Medal of Honor recipient: Violators of troops' privacy rights deserve harsh penalties


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Editor's Note: The following is an op-ed. The opinions expressed are those of the author, and do not necessarily reflect the views of Task & Purpose.

On October 3, the Vietnam Veterans of America and the Department of Defense reached a settlement in federal court challenging the DoD's leaking of military and personal information belonging to service members and veterans. The settlement established protocols to identify and prohibit third-party data brokers who sell data for unauthorized commercial marketing purposes.

While this settlement acknowledges long-standing grievances, it does not adequately address the very real damages experienced by the men and women who wear or have worn the uniform of this great country.

The origins of the lawsuit began when VVA discovered that the Servicemembers Civil Relief Act (SCRA) website allowed details pertaining to the military service of millions of veterans and service members to be easily accessible on the Internet to anybody at all, for any purpose. Unfortunately, because DoD refused to act to protect this personal and private military information, VVA had no choice but to ask the courts to intervene.

As a Vietnam War Veteran and Medal of Honor recipient, I'm pleased that our government has finally recognized its duty to veterans and service members to safeguard their privacy and to ensure that it is not leaving sensitive information unsecured.

For years, for-profit data brokers have engaged in unscrupulous business practices by accessing the database without authority and selling veterans' credentials. This unauthorized use of the SCRA website is illegal and a clear violation of the Privacy Act of 1974.

As a result of the settlement, third-party data brokers will be prohibited from accessing the SCRA website for any purpose other than those permitted by SCRA. In other words, third parties will no longer be able to use the website to verify military or veteran identity against the database and sell the data to third parties.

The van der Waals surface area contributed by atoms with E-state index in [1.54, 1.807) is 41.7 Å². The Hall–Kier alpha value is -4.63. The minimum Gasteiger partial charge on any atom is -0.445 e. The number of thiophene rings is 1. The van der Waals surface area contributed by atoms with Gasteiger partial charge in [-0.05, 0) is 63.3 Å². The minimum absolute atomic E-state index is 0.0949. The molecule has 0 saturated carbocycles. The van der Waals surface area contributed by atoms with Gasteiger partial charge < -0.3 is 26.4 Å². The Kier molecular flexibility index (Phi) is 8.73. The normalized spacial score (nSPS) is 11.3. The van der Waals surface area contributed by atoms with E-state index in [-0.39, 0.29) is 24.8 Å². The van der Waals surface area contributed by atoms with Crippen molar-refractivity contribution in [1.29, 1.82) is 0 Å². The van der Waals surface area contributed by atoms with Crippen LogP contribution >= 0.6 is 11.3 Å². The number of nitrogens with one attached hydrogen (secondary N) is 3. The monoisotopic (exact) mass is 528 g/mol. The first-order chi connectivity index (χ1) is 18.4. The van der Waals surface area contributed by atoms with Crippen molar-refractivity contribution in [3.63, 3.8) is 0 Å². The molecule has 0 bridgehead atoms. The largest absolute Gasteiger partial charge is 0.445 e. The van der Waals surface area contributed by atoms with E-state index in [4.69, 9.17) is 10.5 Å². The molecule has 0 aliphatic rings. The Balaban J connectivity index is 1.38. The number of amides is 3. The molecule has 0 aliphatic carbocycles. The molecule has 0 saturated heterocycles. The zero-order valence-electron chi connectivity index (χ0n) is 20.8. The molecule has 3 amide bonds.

It's a positive development that the government has finally cracked down on these offending companies and they will face severe penalties for improper access moving forward. But we cannot ignore the fact that there has been a systemic and ongoing violation of veterans and service members' privacy rights for years and shouldn't there be greater consequences for past actions?

I completely agree with John Rowan, the National President of VVA who stated in response to the final settlement that "...monetizing our service members by sharing their personal information for profit, while compromising their identities is despicable and damaging to our national defense."

Veterans are not a commodity to be bought and sold. Is it right to let those who have exploited them go unpunished? Certainly this violation of privacy rights requires harsh penalties. It is not enough for criminal penalties for violations in the future.

We must be fair and just when addressing the past as well.

Paul W. Bucha is a Distinguished Graduate of West Point, a Vietnam War Veteran, Medal of Honor recipient, graduate of the Stanford University Graduate School of Business, and former President of the Medal of Honor Society. His professional credentials include running the international operations of EDS, a pioneer data processing and technology firm founded by H. Ross Perot.

In this March 12, 2016, file photo, Marines of the U.S., left, and South Korea, wearing blue headbands on their helmets, take positions after landing on a beach during the joint military combined amphibious exercise, called Ssangyong, part of the Key Resolve and Foal Eagle military exercises, in Pohang, South Korea. (Associated Press/Yonhap/Kim Jun-bum)

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